this is the 212th in my series of forgotten or seldom read books
From Doon With Death by Ruth Rendell © 1964! mystery – first Inspector Wexford. The edition I read (shown): Ballentine Books 2007 paperback.
I didn’t, and didn’t even know the identity of her series character. I do now, and I’m the better for it. This is the first book in the series, so I was introduced to the character as well as the time, setting and nature of it’s inhabitants. Rendell is often labeled a thriller writer, but the book I read, her first published, seems to be a pretty straight-forward British police procedural.
The story: Margaret Parsons is a plain housewife in a plain house with a plain relationship with both her husband and life in general. All a bit dreary, really. Then her husband comes home to an empty house, and after a few hours reports his wife missing. Two days later, she’s found and a murder investigation begins. Old school chums are involved, as is Arctic Sable lipstick. I won’t say more.
There are characters and personalities galore, that’s the real strength of this novel, though as a mystery reader I was pretty well able to spot the phonies from the rest. I don’t think Rendell was quite as concerned with fooling the readers as stimulating them.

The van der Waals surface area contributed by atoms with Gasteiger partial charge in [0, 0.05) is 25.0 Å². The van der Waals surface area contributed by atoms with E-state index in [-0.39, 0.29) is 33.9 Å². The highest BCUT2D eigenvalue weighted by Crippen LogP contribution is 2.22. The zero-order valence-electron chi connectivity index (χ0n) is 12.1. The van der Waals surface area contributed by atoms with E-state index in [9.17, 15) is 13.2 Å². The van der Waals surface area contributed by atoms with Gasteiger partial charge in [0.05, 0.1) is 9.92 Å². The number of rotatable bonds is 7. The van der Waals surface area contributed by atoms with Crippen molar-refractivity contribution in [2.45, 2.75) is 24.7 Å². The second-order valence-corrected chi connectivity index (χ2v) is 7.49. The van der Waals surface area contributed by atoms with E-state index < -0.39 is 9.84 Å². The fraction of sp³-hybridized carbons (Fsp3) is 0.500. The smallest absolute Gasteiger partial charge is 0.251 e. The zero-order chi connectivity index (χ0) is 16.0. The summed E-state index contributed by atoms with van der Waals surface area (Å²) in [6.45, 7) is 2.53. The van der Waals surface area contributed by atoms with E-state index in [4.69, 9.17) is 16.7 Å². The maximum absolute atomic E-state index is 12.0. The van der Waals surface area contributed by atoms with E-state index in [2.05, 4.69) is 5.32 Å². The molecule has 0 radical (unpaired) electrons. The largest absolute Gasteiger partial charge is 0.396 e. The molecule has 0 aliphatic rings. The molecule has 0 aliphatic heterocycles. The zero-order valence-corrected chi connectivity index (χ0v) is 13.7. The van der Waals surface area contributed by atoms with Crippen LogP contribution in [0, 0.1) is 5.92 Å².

An aside: It’s occurred to me, perhaps unfairly, that sometimes I could be reading a British mystery and feel a sameness to other British mysteries I’ve read. Is it by Peter Robinson, or Ruth Rendell, or Robert Barnard or Ian Rankin or…? There just seems to be a “feel” (that’s a technical term) that, to me, is very similar. Perhaps it the soot-streaked stone, the grey skies and the general dreariness of the setting. This isn’t across the board, of course, I’d never confuse Peter Lovesey with Val McDermid.
But back to the book. I liked it. Wexford is a character I’d like to get to know better, and that will happen when I get a copy of A New Lease of Death (1967) (U.S. title: Sins of the Fathers)